2020-10-26 / Blog 8

Open access data: What do we share?

  1. Introduction

We have celebrated the Open Access Week (OAW) 2020 this week between 18th October and 25th October. The official theme was "Open with Purpose: Taking Action to Build Structural Equity and Inclusion". In order to celebrate the open data, open publications and open theses, Figshare organised an open access data upload competition this year. Since I started my postdoctoral researcher position at the Newcastle University, I embraced the idea of open data and I started sharing data and scripts I used in my publications publicly. The upload competition coincided with the period in which I am leaving my position at the Newcastle University. Therefore, I decided to perform handing over the data by uploading them to Figshare. You can go to Dataset(s) page on my personal website to see the published datasets.

When I looked at the homepage of figshare, the first thing I realised was a high number of figures and media uploaded. My initial assumption was people were uploading a lot of figures to increase the number of items, so that their institutions have an advantage over the others. I could have just closed the tab of figshare, and moved on with my prejudice against my fellow researchers - I know it is not nice to say. Therefore, the aim of this blog post is to test the following hypotheses:

H0: People upload lots of figures and videos to win the competition.

H1: There is still hope and I am happily wrong.

2. Materials and methods

Figshare has an API that you can access a vast amount of data very easily. So, I started with learning a bit about the structure of the API and realised that I can query the items published since a certain day. I was initially interested in the following categories of items uploaded:

Figure; Media; Dataset; Journal contribution

A short summary of method: I accessed the data using R, and tried to query items published since 01.07.2020. I, then, extracted the dates items are posted instead of published. All the figures you see on this page are based on "date posted" data. I automatised the process of requesting, accessing, stitching, merging and calculating. But running the script took a very long time...

3. Results

Four aforementioned categories form the main types of items uploaded to figshare. The total numbers of figures, media, dataset and journal contribution posted between 01.07.2020 and 26.10.2020 were 48584, 6736, 55838 and 57952, respectively. The maximum numbers posted within a day were 1632, 293, 1371 and 2152, while the minimum number of items posted were 2, 0, 26 and 33. The highest number of uploads were made on Thursdays for figures, datasets and journal contributions, whereas a busy Wednesday has seen the most media uploads. The lowest numbers happened over the weekends. Interestingly, the lowest number of uplods were on Sundays for figures, datasets and journal contributions, but least number of media uploads was on a Saturday.

Figure 1 illustrates the total number of items posted within a calendar week between 06.07.2020 and 26.10.2020. Except from the Week 35 at the end of August and Week 40 at the end of September, the variation is not significant between weeks.

Figure 1: Weekly number of figure, media, dataset and journal contribution items posted on figshare between 06.07.2020 and 26.10.2020. Click the image to see a high resolution version.

Let's have a look at the data from OAW. A total of 10707 items have a posting date during that week, whereas 11090 items were posted in the week before (12.10.2020-18.10.2020). The majority of these items are from the usual suspects categories: figure, dataset and journal contributions. These three categories form 89.5% of the total uploaded items during OAW. One week before the OAW, they summed up to 91.2% all items. The rest of items were dominated media (4.4%), preprint (1.3%) and presentation (1.2%) during OAW, while the shares were 3.4%, 1.3% and 0.9%, respectively. In order to compare the number of items posted during the OAW and the week before, I have performed Wilcoxon Rank Sum test due to the low sample number, i.e. 7 days. None of the parameters had a significant difference between the two weeks.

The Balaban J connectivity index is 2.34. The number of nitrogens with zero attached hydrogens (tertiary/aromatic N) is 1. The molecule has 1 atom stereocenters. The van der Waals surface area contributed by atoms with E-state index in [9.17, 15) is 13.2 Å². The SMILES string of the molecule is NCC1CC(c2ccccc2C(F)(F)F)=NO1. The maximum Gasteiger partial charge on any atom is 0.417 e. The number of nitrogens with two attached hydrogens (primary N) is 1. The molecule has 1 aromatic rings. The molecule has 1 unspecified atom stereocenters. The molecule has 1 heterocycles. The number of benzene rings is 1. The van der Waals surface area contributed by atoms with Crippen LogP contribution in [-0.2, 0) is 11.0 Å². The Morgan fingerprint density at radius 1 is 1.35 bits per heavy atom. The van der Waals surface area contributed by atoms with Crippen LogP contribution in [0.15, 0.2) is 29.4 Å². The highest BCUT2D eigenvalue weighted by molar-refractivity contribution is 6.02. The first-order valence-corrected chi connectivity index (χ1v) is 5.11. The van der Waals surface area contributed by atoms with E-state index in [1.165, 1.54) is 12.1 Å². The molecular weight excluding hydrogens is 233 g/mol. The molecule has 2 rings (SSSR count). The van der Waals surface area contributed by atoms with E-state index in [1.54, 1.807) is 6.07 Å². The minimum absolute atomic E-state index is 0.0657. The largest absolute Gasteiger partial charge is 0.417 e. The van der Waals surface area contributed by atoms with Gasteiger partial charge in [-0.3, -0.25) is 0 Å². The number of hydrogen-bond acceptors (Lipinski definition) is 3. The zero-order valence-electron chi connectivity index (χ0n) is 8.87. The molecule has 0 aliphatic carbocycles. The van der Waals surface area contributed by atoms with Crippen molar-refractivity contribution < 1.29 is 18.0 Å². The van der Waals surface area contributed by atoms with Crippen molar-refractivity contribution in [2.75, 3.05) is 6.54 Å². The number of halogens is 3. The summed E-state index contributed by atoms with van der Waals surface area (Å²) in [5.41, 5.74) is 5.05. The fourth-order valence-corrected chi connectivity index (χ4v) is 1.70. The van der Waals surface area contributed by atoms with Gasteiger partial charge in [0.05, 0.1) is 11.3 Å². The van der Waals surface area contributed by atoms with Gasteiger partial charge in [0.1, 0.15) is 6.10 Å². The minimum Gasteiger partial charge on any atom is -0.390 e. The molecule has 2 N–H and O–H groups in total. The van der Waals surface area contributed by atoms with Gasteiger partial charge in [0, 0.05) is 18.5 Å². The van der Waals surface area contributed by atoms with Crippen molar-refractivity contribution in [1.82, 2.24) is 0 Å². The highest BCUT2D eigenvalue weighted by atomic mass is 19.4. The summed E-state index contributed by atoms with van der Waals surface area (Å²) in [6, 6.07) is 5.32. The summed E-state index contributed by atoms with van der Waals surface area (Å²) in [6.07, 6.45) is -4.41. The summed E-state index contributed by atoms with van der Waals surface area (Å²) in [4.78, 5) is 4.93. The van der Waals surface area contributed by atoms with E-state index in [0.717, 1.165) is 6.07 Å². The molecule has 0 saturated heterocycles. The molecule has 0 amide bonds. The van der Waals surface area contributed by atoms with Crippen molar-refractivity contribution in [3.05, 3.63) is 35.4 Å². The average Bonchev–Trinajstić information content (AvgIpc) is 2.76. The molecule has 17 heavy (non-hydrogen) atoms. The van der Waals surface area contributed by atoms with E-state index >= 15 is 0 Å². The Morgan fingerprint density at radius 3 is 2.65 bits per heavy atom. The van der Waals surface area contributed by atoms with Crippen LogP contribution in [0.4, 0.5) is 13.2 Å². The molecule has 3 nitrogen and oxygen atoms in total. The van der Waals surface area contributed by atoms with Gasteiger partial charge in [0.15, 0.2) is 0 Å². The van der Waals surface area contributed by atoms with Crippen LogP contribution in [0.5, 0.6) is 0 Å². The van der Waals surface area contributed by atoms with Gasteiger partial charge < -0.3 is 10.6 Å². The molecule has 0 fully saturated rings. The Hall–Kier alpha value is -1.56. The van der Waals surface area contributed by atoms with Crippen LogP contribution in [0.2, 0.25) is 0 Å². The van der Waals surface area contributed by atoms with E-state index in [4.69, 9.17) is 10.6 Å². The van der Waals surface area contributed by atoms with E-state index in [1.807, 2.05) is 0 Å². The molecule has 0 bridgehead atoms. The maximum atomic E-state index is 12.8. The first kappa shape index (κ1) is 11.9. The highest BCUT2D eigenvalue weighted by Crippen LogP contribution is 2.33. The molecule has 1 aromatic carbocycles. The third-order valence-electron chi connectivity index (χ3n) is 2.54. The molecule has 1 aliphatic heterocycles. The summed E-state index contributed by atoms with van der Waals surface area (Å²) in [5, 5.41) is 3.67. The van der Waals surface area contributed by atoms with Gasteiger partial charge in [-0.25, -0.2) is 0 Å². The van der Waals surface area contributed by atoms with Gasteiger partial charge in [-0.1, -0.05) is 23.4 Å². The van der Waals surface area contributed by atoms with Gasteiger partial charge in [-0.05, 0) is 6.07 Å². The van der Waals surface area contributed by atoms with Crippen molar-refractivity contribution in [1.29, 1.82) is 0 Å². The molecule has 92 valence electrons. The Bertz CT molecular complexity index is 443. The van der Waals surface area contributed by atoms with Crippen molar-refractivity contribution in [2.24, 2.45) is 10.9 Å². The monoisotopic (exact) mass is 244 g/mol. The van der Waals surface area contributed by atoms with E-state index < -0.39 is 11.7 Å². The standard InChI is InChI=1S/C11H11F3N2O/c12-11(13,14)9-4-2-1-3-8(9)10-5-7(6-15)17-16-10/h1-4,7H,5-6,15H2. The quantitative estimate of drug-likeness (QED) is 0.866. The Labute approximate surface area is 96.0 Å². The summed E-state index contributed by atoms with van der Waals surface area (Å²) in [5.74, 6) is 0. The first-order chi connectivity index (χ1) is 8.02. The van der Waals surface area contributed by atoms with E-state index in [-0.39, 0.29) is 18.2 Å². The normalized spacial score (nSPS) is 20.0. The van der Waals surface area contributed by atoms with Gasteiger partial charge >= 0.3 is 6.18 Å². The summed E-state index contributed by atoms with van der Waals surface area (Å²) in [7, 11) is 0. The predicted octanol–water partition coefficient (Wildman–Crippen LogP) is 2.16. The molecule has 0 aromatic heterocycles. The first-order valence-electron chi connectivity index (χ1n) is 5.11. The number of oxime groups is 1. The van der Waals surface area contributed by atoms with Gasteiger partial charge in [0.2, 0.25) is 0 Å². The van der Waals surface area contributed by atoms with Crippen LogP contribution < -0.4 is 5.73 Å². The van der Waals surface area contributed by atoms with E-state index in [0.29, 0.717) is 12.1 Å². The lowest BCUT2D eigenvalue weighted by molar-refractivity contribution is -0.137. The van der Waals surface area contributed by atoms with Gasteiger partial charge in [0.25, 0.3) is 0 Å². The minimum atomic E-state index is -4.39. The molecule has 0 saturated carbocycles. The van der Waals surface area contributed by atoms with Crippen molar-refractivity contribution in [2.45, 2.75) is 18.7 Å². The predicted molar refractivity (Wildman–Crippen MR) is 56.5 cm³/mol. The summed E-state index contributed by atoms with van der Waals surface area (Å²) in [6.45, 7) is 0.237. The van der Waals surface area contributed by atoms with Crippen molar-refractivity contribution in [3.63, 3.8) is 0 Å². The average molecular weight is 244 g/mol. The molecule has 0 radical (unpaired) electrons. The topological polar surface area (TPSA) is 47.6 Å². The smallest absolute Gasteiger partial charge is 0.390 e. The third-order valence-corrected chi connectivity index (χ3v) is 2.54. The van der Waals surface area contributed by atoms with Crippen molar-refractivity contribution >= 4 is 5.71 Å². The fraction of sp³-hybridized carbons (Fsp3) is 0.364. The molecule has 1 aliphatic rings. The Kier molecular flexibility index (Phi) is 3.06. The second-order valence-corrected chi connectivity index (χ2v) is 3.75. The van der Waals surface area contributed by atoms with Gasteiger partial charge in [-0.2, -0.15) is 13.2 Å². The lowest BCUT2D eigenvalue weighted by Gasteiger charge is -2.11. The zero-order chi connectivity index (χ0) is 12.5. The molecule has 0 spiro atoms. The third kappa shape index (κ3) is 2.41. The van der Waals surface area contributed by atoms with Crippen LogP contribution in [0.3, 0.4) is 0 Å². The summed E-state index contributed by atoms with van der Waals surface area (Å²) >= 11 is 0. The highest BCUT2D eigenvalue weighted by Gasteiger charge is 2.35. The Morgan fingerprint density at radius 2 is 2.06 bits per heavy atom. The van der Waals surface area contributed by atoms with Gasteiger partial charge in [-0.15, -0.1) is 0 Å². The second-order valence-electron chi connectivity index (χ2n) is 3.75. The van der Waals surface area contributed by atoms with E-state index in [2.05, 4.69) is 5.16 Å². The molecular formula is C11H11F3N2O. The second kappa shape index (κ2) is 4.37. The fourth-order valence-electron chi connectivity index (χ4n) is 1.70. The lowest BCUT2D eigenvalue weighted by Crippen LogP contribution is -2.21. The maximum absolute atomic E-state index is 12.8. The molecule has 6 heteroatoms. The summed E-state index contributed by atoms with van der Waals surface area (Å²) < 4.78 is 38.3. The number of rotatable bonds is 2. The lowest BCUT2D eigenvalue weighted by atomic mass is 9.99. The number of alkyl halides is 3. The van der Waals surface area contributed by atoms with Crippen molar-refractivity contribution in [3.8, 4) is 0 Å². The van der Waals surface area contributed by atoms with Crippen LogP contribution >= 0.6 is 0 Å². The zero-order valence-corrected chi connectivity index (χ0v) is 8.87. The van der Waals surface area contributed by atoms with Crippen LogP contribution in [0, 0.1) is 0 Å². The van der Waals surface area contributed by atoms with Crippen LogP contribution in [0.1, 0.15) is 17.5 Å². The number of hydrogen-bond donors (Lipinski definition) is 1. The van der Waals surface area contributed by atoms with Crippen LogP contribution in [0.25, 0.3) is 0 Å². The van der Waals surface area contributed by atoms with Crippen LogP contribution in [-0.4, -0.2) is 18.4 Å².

Figure 2: Number of items posted before (12.10.2020-19.10.2020) and during (19.10.2020-26.10.2020) open access week. Click the image to see a high resolution version.

4. Discussion

Limited variation between the weeks, except two individually high ones, as shown in Figure 1 suggests that there was no upload frenzy during OAW. Further investigation of the data by comparing the number of items posted the week before and during OAW shows a slight increase in the number of datasets, media and presentations and a reduction in the number of journal contributions and figures. However, none of these changes were found to be statistically significant. The majority of the items posted at all weeks are composed of the figures, datasets and journal contributions, although their order changes from week to week.

5. Conclusions

I am very happy to be wrong about my initial assumption that people were uploading a lot of figures and media files to win the competition. Furthermore, the number of datasets available on figshare is very motivating. Accessibility, availability and reproducibility are quite important. Let's keep on sharing our datasets.

This is a collection of information I gathered over a wide range of sources, there might be changes, mistakes, or typos in it. If you think there is anything wrong, please send me an email anil dot yildiz at newcastle dot ac dot uk.

OAW_Infographic.pdf

Further reading: https://blogs.ncl.ac.uk/opening-research/2020/10/did-we-share-more-data/

Yildiz, A. and Emmerson, C. 2020. Open Access Week 2020: What do we share?. Newcastle University. doi: 10.25405/data.ncl.13160069